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Re: A newbie's confusion about GPL

On Wed, Oct 22, 2003 at 12:11:09PM -0400, Roberto Sanchez wrote:
> Bijan Soleymani wrote:
> >On Wed, Oct 22, 2003 at 10:04:18AM -0400, Allan Wind wrote:
> >
> >>On 2003-10-22T09:29:24-0400, Johan Kullstam wrote:
> >>
> >>>I think it may best for someone who uses a fast starting non-emacs
> >>>editor, e.g., vi.
> >>
> >>Emacs has a client/server feature, so you get quick start-up of
> >>additional clients once you have the server running.  Using vim myself
> >>these days.
> >
> >
> >Yes this is very true. Oddly enough as much as I love emacs, I can't get
> >used to gnus or any of the other mail packages. Every time I try
> >something goes wrong. So I use mutt running inside emacs (M-x term) and
> >use EDITOR=emacsclient. So that whenever mutt calls up the editor it
> >switches me to a new emacs buffer where I can type up my message (I also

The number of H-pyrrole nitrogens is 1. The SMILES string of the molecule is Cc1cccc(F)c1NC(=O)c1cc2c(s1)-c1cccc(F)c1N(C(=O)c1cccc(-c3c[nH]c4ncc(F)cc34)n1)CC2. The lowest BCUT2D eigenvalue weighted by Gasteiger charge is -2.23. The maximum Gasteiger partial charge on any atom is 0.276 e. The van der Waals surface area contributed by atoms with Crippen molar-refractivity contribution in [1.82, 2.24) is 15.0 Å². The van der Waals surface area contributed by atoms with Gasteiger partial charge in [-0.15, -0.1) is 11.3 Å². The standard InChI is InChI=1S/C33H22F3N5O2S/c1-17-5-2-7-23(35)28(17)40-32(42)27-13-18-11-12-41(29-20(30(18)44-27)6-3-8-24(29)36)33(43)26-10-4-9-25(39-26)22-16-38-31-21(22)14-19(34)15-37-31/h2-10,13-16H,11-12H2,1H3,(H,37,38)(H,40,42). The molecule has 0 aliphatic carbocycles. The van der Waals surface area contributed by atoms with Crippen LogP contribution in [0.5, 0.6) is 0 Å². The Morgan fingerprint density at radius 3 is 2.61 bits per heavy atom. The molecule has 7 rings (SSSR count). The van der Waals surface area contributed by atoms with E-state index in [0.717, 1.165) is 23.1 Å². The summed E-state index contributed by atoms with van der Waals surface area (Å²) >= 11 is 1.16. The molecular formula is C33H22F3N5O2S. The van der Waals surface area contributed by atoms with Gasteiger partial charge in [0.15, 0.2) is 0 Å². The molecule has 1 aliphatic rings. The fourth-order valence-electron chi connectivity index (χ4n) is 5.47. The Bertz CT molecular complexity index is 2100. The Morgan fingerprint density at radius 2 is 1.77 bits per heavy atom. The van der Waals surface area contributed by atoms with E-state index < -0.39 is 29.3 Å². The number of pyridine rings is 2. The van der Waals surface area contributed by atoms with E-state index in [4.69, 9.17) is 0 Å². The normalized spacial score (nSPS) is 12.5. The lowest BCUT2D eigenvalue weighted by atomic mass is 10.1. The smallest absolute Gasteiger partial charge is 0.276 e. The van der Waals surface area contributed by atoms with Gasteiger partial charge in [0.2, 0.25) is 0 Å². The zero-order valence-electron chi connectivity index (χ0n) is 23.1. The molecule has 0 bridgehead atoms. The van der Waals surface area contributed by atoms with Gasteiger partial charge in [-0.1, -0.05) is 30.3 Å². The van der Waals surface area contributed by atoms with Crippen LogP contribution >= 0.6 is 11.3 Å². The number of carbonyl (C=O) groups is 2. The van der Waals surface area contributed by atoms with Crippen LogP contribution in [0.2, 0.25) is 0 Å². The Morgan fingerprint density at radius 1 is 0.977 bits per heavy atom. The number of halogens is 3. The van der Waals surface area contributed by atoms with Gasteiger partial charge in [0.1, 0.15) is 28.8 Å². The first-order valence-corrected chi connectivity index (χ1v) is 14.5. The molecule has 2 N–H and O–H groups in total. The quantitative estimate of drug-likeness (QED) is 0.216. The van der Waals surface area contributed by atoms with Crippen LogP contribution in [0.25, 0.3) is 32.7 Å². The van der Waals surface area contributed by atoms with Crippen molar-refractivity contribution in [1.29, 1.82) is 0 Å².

> >have it set up so that the new buffer is in mail mode).
> >
> >Bijan
> OK.  I never use emacs, so this may sound like a dumb question.  You
> can run mutt *inside* of emacs?  How?

Emacs includes a terminal emulator like xterm. It also includes a
program called emacsclient. If you use emacsclient as a regular editor
(e.g. emacsclient file.txt) it simply opens that file in your already
running copy of emacs.

> Why not just run it in a regular xterm?

2 reasons:

1st. Let's say someone asks me a question about a program, and I want to
quote a part of a manpage. In emacs I can do M-x man and cut and paste
with the keyboard without using the mouse. Same thing for cut and paste
from other buffers, etc. I know that within vi I can suspend vi get the
required text into a file and then do :r filename to read it in, but it
is not as easy.

2nd. emacs takes a while to start up, but once it's started up you can
edit as many files as you want in different windows and split each
window, etc., therefore people prefer not to run several copies of emacs
at the same time.

> Besides, I thought emacs was a text editor (hence the emacs/vi flame
> wars).

Emacs is and isn't an editor:

It is an editor because it edits straight ascii text (and international
characters too, but you know what I mean).

It isn't an editor because it incorporates lots of weird functionality,
like mail programs, a terminal emulator, a programmable calculator, etc.

The people who like vi tend to bash emacs because they think it is too
complicated and bloated.

I on the other hand like emacs because it's easy to customize.

Bijan Soleymani <bijan@psq.com>

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